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Graduate to Elevate

From the category Fast Facts

The current findings on high school dropout rates and their effect on quality of life and social issues cannot be ignored.  Consider that:

*Every 9 seconds there’s a dropout in America

*A 1% increase in high school graduation would save $1.4 billion in incarceration costs

*High school dropouts earn $500,000 less over their lifetime Continue Reading

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Faster Acting Drugs For Depression

From the category Fast Facts

Ketamine, known by the street name Special K, is one of the new fast acting drugs being tested for the treatment of depression. Because Ketamine interacts more directly with the receptors that are responsible for normal electrical signal transfer between neurons, it is an appealing alternative to the slower acting SSRI’s, such as Prozac and Zoloft, as well as SNRI’s like Effexor and Cymbalta. Continue Reading

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Marketing the Disease, Selling the Medication

From the category Five Minute Articles For Your Consideration

The big business of drug revenue is constantly being fed by new and inventive ways of creating markets for drugs to affect.  This inventive marketing strategy was developed by SmithKline (today known as GlaxoSmithKline), a British pharmaceutical company, to market their depression drug Paxil in 1991.  It has since been adopted by many other pharmaceutical companies, including Pfizer in marketing Viagra, and Merck in marketing Zostavax, their drug for Shingles.  It’s a very effective strategy, contributing to over 4 billion total prescriptions being written in 2012 and drug spending topping $320 billion. Continue Reading

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Self-reflection

From the category Concepts In Motion

A defining differentiation between us and all other living things on this planet is our extraordinary ability for self-reflection. This  trait allows us to look at ourselves and evaluate our emotional, physical, and metaphysical states. In its less obvious form, self-reflection strengthens our conscience by helping us identify and enforce our own moral awareness. In its more obvious form, it strengthens our ego by helping us define who we are and what we desire. Self-reflection, however, is not infallible. In his drawing, Hand With Reflecting Sphere, M.C. Escher,  Continue Reading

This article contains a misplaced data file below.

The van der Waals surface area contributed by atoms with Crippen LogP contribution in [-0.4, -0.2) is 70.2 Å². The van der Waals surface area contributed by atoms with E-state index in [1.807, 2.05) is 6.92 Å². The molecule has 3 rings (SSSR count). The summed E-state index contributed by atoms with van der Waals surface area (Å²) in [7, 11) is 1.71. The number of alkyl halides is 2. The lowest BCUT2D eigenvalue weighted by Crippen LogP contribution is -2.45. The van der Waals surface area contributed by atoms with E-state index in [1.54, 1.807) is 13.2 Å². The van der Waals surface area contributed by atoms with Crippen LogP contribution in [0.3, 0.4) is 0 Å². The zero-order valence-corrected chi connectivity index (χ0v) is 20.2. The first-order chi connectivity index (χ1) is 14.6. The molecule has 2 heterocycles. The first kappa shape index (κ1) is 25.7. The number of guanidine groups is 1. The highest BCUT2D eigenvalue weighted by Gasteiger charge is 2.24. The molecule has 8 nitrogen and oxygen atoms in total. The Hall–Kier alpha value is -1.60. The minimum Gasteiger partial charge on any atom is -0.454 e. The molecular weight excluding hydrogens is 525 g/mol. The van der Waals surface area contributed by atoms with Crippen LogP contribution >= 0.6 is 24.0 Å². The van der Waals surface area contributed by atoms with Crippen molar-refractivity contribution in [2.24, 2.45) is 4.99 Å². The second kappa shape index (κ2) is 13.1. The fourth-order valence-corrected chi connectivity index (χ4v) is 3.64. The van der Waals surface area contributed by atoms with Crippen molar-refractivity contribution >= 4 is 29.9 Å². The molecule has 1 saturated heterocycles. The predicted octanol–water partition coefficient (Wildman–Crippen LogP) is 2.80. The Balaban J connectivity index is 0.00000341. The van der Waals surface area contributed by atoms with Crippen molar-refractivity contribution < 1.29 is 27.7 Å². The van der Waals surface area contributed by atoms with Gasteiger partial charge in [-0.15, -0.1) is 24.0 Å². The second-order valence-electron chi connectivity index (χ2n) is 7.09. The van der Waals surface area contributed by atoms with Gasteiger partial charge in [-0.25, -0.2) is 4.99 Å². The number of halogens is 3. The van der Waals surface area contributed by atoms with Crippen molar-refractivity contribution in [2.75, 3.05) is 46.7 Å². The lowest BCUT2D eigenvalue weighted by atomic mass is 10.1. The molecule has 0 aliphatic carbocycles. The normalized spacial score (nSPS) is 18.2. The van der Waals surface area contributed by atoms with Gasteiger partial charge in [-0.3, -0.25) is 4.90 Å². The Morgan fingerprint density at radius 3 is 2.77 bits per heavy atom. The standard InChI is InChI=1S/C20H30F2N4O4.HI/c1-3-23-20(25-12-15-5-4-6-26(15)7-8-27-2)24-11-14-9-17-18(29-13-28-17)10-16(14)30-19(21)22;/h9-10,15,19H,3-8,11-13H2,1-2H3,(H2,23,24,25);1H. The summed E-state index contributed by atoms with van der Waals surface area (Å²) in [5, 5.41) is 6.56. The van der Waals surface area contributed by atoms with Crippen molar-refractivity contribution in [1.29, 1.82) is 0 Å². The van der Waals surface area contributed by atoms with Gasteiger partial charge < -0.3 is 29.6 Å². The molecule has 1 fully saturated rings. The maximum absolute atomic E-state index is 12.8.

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A Call to Cultural Leadership

From the category Five Minute Articles For Your Consideration

Last year there were approximately 12,000 gun related homicides in the United States.  By now we’ve heard so many stories of senseless drive by shootings, office shootings, and domestic violence that we’ve become numb to their reports.  The grim ones hold our attention and then slowly fade away.  Aurora and Sandy Hook were different.  They held our attention longer and reminded us that Columbine wasn’t an isolated incident.  Continue Reading

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Stress Linked to Aging Chromosomes

From the category Fast Facts

New research shows that the length of the protective end buffers of our chromosomes (like the plastic tips on shoelaces), called telomeres, are linked to chronic stress and depression.  A study in the Journal of Biological Psychiatry (2012) concluded that subjects who reported chronic stress in their lives had significantly shorter telomeres than those who reported normal stress.  Continue Reading

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We Are Not Our Labels

From the category Concepts In Motion

Labels are useful in the mental health field but we often blur the line between a label and a “condition”. When the lines get blurred we become identified by our label. For some the label is ADHD, for others it’s bi-polar disorder and for the majority of people who experience normal bouts of sadness and pessimism it’s depression. Rene Magritte, the French painter, illustrates the struggle between meaning and language in his painting “This Is Not A Pipe.” Continue Reading

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